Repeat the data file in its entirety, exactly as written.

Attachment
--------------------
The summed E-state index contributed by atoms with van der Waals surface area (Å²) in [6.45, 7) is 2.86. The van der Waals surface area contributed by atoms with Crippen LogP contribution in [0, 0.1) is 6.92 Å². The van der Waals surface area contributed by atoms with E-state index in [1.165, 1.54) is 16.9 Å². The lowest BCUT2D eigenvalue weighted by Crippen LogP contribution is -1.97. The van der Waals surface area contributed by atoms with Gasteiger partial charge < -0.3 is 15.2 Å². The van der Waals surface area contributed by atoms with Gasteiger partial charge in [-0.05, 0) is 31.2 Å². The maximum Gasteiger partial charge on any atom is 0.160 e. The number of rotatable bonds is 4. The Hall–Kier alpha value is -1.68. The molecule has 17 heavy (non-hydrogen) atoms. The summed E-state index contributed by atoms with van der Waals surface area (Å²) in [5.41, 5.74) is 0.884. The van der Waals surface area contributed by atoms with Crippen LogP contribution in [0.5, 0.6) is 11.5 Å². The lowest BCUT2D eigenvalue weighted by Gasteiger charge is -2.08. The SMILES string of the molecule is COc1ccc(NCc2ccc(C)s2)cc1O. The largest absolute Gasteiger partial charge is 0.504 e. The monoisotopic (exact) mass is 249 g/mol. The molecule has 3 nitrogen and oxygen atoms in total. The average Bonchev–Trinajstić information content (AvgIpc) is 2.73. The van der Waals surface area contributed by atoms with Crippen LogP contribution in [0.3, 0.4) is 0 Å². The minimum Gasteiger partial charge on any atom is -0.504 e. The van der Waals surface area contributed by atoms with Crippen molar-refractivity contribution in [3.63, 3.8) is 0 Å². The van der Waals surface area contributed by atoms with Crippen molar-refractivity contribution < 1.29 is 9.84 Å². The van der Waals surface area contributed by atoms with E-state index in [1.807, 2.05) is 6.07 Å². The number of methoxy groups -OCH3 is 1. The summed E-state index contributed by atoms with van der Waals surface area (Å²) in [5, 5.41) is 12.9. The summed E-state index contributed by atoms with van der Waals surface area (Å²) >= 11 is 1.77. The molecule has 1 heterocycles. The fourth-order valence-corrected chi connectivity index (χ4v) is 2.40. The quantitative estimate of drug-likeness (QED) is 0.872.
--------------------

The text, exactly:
The summed E-state index contributed by atoms with van der Waals surface area (Å²) in [6.45, 7) is 2.86. The van der Waals surface area contributed by atoms with Crippen LogP contribution in [0, 0.1) is 6.92 Å². The van der Waals surface area contributed by atoms with E-state index in [1.165, 1.54) is 16.9 Å². The lowest BCUT2D eigenvalue weighted by Crippen LogP contribution is -1.97. The van der Waals surface area contributed by atoms with Gasteiger partial charge < -0.3 is 15.2 Å². The van der Waals surface area contributed by atoms with Gasteiger partial charge in [-0.05, 0) is 31.2 Å². The maximum Gasteiger partial charge on any atom is 0.160 e. The number of rotatable bonds is 4. The Hall–Kier alpha value is -1.68. The molecule has 17 heavy (non-hydrogen) atoms. The summed E-state index contributed by atoms with van der Waals surface area (Å²) in [5.41, 5.74) is 0.884. The van der Waals surface area contributed by atoms with Crippen LogP contribution in [0.5, 0.6) is 11.5 Å². The lowest BCUT2D eigenvalue weighted by Gasteiger charge is -2.08. The SMILES string of the molecule is COc1ccc(NCc2ccc(C)s2)cc1O. The largest absolute Gasteiger partial charge is 0.504 e. The monoisotopic (exact) mass is 249 g/mol. The molecule has 3 nitrogen and oxygen atoms in total. The average Bonchev–Trinajstić information content (AvgIpc) is 2.73. The van der Waals surface area contributed by atoms with Crippen LogP contribution in [0.3, 0.4) is 0 Å². The minimum Gasteiger partial charge on any atom is -0.504 e. The van der Waals surface area contributed by atoms with Crippen molar-refractivity contribution in [3.63, 3.8) is 0 Å². The van der Waals surface area contributed by atoms with Crippen molar-refractivity contribution < 1.29 is 9.84 Å². The van der Waals surface area contributed by atoms with E-state index in [1.807, 2.05) is 6.07 Å². The number of methoxy groups -OCH3 is 1. The summed E-state index contributed by atoms with van der Waals surface area (Å²) in [5, 5.41) is 12.9. The summed E-state index contributed by atoms with van der Waals surface area (Å²) >= 11 is 1.77. The molecule has 1 heterocycles. The fourth-order valence-corrected chi connectivity index (χ4v) is 2.40. The quantitative estimate of drug-likeness (QED) is 0.872.